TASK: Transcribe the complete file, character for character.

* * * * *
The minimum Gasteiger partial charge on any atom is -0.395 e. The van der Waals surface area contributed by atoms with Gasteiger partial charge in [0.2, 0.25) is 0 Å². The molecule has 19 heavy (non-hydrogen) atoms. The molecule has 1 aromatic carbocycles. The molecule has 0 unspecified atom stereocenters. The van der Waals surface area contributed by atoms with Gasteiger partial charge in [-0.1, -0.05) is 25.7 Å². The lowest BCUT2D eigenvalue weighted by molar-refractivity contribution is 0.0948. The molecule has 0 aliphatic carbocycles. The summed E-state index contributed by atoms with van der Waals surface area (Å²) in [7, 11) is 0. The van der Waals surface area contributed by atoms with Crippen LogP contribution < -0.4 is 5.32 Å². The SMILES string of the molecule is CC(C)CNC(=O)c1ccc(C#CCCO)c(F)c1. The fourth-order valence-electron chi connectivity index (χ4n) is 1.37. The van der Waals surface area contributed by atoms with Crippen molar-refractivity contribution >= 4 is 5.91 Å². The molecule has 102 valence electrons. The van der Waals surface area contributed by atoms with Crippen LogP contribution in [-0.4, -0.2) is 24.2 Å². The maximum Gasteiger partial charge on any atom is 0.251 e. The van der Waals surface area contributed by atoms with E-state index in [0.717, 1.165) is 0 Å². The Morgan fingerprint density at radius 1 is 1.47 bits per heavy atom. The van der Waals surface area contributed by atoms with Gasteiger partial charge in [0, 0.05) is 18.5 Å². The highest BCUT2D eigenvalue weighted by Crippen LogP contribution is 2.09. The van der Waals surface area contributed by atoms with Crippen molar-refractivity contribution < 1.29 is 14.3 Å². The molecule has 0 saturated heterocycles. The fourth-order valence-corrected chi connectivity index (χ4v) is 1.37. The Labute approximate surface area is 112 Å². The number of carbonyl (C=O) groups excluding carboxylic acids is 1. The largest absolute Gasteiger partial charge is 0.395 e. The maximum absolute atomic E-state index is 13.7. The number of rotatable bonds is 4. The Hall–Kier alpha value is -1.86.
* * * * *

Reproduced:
The minimum Gasteiger partial charge on any atom is -0.395 e. The van der Waals surface area contributed by atoms with Gasteiger partial charge in [0.2, 0.25) is 0 Å². The molecule has 19 heavy (non-hydrogen) atoms. The molecule has 1 aromatic carbocycles. The molecule has 0 unspecified atom stereocenters. The van der Waals surface area contributed by atoms with Gasteiger partial charge in [-0.1, -0.05) is 25.7 Å². The lowest BCUT2D eigenvalue weighted by molar-refractivity contribution is 0.0948. The molecule has 0 aliphatic carbocycles. The summed E-state index contributed by atoms with van der Waals surface area (Å²) in [7, 11) is 0. The van der Waals surface area contributed by atoms with Crippen LogP contribution < -0.4 is 5.32 Å². The SMILES string of the molecule is CC(C)CNC(=O)c1ccc(C#CCCO)c(F)c1. The fourth-order valence-electron chi connectivity index (χ4n) is 1.37. The van der Waals surface area contributed by atoms with Crippen molar-refractivity contribution >= 4 is 5.91 Å². The molecule has 102 valence electrons. The van der Waals surface area contributed by atoms with Crippen LogP contribution in [-0.4, -0.2) is 24.2 Å². The maximum Gasteiger partial charge on any atom is 0.251 e. The van der Waals surface area contributed by atoms with E-state index in [0.717, 1.165) is 0 Å². The Morgan fingerprint density at radius 1 is 1.47 bits per heavy atom. The van der Waals surface area contributed by atoms with Gasteiger partial charge in [0, 0.05) is 18.5 Å². The highest BCUT2D eigenvalue weighted by Crippen LogP contribution is 2.09. The van der Waals surface area contributed by atoms with Crippen molar-refractivity contribution < 1.29 is 14.3 Å². The molecule has 0 saturated heterocycles. The fourth-order valence-corrected chi connectivity index (χ4v) is 1.37. The Labute approximate surface area is 112 Å². The number of carbonyl (C=O) groups excluding carboxylic acids is 1. The largest absolute Gasteiger partial charge is 0.395 e. The maximum absolute atomic E-state index is 13.7. The number of rotatable bonds is 4. The Hall–Kier alpha value is -1.86.